Teachers don’t particularly like going back to school any more than kids do, much to the surprise of the general population who likes to imagine that teachers just LOVE getting back into the classroom. Teachers are supposed to thrive in the first few days back at the job, learning everyone’s name, handing out shiny new textbooks, and setting up the classroom just the way they want it.
After a full summer off, the last thing any teacher wants to do is actually start working again. Think about it for a second: if your boss offered you 6 or 8 or even 10 weeks off and then expected you to come back all happy, would you? Chances are you would rather stab your eye with a pen than try to get back into the routine of working. It is entirely okay to resent teachers for this; after all, we spend the entire summer envying them as they jet off around the world, lay on the beach soaking up rays, and sleep until noon. By the time August rolls round, however, they’re already thinking about nights of marking, students talking back, and lunchroom drama. Come to think of it, we wouldn’t want to go back to work either if we were them.
It’s more than likely your teacher is actually cringing at the thought of going back to school and wishing she could go anywhere else but the classroom. Here are five reasons teachers HATE getting back into that godforsaken classroom.
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1. The Kids
The entire world believes that every teacher loves children – after all, why would they choose a career that involves teaching them five days a week? To be fair, most teachers do love children – that is the children that are there to learn, follow the rules, and otherwise behave in class.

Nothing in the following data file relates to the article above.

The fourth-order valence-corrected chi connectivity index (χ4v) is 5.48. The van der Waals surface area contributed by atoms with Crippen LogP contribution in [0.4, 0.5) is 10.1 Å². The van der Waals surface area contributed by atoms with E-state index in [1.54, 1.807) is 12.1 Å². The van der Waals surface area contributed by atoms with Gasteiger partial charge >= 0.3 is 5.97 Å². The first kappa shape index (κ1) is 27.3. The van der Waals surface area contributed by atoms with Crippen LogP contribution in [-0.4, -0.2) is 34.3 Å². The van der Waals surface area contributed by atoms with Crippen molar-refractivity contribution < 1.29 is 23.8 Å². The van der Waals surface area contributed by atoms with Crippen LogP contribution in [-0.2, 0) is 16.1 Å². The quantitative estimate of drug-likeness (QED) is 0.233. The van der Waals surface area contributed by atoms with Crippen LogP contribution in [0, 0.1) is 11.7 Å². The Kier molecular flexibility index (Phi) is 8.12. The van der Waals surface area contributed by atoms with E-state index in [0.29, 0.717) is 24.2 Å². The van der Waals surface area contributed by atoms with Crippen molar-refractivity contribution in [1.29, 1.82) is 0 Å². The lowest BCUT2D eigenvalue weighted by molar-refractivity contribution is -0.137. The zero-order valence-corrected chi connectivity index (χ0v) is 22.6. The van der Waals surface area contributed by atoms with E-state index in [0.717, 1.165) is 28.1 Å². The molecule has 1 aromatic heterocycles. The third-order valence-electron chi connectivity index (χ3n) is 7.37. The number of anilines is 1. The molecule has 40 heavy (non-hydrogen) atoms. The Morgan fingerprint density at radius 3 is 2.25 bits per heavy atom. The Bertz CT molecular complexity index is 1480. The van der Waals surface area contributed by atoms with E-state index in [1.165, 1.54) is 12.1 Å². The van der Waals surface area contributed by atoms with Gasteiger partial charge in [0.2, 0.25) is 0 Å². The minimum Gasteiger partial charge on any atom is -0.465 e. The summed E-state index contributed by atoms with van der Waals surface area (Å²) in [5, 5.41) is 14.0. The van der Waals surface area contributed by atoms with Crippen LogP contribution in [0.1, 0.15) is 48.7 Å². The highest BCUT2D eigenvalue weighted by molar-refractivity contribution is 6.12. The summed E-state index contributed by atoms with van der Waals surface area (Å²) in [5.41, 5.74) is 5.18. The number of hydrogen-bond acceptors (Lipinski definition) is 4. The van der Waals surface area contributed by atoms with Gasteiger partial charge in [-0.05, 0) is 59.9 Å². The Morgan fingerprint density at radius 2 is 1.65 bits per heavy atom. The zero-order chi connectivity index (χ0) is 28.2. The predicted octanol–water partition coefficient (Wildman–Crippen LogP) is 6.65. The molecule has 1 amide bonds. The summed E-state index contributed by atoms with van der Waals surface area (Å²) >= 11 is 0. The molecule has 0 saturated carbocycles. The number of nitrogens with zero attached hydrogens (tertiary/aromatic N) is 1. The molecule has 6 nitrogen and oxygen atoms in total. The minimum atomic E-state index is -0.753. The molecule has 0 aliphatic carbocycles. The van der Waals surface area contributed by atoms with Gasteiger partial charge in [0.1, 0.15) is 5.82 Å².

Unfortunately, however, not all kids are so nice and many are teenagers couldn’t give a crap about learning and behaving well. Let’s refer to these teens as mean-agers because that’s exactly what most of them are: mean teenagers.
Teachers are subjected to criticism, harsh words and negativity as soon as they step into their classrooms, all by students who think they know better than the university-educated and specially trained teacher. And what about the children who think it is perfectly fine to hit their classmates or to lay down on the carpet kicking and screaming?
Again, we can’t really blame teachers for not wanting to go back to work.
2. Lesson Planning
It must be fun to plan all those lessons – said no teacher ever. Planning lessons takes a considerable amount of time and effort, and is done entirely out of “office hours”, which means many teachers spend their summer months, during their holidays, planning lessons. Unfortunately, many teachers plan all those lessons out, spend a week with their class, and then throw the lessons in the garbage. That is because the lesson plans must be adapted to work well with the classroom. Teachers cannot simply enter the classroom empty-handed and this truly is a no-win situation. Lesson plans are, simply put, a pain the in butt, and teachers dread them. We won’t even bother talking about substitute teaching and how hard it is for them to try and follow a lesson plan without even knowing the students.
3. Marking Papers
How a teacher feels when grading papers is comparable to how one feels when getting a tooth pulled – incredibly painful. This is due to a number of factors.